• Cuenca: After the shitshow I went through to find hostels in both Puerto Lopez and Montañita, I decided that from then on I wasn’t going to risk it with hostels- if I was heading somewhere alone, I would always book a hostel ahead of time, at least for the first night in a new city. In Cuenca, I actually booked 2. The first night there, I booked Hostal Hogar Cuencano– for the price, it was definitely nice! Quick internet, comfy beds, hot showers. But what was lacking was ambiance… the two other girls in my dorm room were really sweet, but other than them, I didn’t really even see anyone else the whole time! The hostel didn’t provide much as far as common space, so there wasn’t a good location for the residents to gather. I would recommend this spot for groups, but for a solo traveller, La Cigale was way more fun (not to mention cheaper)! The layout of the hostel is a little weird, but the showers are hot, the beds are comfortable, and the internet works most of the time. I think the main draw of this spot, though, is the restaurant it is attached to- it was one of the only places on my trip I was able to find legitimate chips and guacamole, and the $2 happy hour mojitos were addicting. Not only would I stay here again, but I was actually offered a work-trade there that made leaving so much harder! $7 for a 6 bed dorm with no breakfast, $10 with breakfast
more street art, definitely not where i slept

more street art, definitely not where i slept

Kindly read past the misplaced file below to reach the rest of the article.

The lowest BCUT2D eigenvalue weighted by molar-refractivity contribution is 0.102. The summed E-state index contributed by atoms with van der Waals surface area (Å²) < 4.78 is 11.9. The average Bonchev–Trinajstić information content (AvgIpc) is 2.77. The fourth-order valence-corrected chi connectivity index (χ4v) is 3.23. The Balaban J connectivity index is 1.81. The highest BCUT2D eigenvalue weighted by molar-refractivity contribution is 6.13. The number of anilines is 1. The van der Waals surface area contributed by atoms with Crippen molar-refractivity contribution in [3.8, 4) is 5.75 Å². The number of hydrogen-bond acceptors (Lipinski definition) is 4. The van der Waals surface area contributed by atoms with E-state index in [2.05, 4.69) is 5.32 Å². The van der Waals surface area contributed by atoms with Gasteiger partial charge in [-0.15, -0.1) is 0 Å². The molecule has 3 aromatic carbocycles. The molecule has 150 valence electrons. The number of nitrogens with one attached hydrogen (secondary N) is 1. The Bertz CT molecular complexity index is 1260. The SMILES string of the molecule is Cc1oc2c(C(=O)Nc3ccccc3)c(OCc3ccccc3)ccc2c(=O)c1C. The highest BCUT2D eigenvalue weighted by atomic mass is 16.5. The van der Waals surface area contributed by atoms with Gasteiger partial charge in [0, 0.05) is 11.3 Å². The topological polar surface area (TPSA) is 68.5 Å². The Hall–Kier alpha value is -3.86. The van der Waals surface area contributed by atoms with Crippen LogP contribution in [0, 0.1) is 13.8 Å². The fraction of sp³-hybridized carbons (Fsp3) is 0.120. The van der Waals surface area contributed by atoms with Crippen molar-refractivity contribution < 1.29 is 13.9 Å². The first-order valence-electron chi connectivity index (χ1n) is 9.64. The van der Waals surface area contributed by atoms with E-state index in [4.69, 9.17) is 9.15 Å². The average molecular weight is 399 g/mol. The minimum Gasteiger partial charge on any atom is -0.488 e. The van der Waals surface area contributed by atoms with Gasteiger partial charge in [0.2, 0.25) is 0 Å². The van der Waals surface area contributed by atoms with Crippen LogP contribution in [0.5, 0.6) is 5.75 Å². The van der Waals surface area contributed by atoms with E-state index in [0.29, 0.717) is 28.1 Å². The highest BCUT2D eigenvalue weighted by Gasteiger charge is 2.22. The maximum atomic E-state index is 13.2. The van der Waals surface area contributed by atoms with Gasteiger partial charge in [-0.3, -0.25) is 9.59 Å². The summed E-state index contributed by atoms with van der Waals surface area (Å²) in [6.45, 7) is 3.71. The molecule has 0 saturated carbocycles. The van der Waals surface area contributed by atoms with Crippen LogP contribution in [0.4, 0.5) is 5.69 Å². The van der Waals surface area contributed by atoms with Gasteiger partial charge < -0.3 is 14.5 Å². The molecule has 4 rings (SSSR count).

IMG_4009

fun in the national park outside of Cuenca

fun in the national park outside of Cuenca

**** I am realizing now how few photos I have of actual places I slept on this trip.. I am a bad travel blogger and promise to do better next time****

It’s so much fun reliving the time I spent in these places over the last couple months.. especially while I’m sitting in a coffee shop in San Francisco, looking out onto the grey, dreary weather, wondering if its just going to rain a little, or if I need to sprint home ASAP before it starts pouring..

three days up, down, all over and inside the colca canyon

So after my last blog bragging about how much fun I was having, I went and did it again. Colca Canyon was a blast- here’s what happened along the way!

Although I was super tempted by the idea of paying a tour company to pick me up from my hostel at 3 am and lead me (half asleep, of course) up and down the mountain, we (myself and 5 other crazies) decided to wing it and head into the somewhat unknown with no more than  3 completely useless maps, a bunch of snacks, and just enough sunscreen.

so many maps, so little time.

so many maps, so little time.

we decided to sleep in a couple of extra hours, and headed for the bus terminal in Arequipa around 5:15 am to catch the 6 am bus out to Chivay (about 3 hours). From what I understand, most of the tour groups head to Chivay after the trek to soak in the thermal baths for a bit, but we really wanted to mix it up and make sure to relax our muscles before climbing up and down over 1000 meters.

nice gloves, udders

nice gloves, duders

After finding a hostel (15 soles- about $6) we rented some mountain bikes and headed out  in the sunshine to enjoy the thermal baths.

thermal baths

thermal baths

After 4 hours in the sun at the thermal baths, we continued to get our tourist on with a van ride out to Mirador de San Antonio- which, like pretty much everywhere I’ve been on my travels, is impossible to capture accurately in photos.

south end of Colca Canyon

south end of Colca Canyon

what is possible to capture accurately, however, is how I managed to somehow surround myself with the tallest people I could find. Am I really that short?!?

stolen from my own insta

stolen from my own insta

We were starving when we got back, and everyone had one thing on their minds- ALPACA. I kind of feel bad about it, but that alpaca steak was damn tasty.

looks like steak, does not taste like steak

looks like steak, does not taste like steak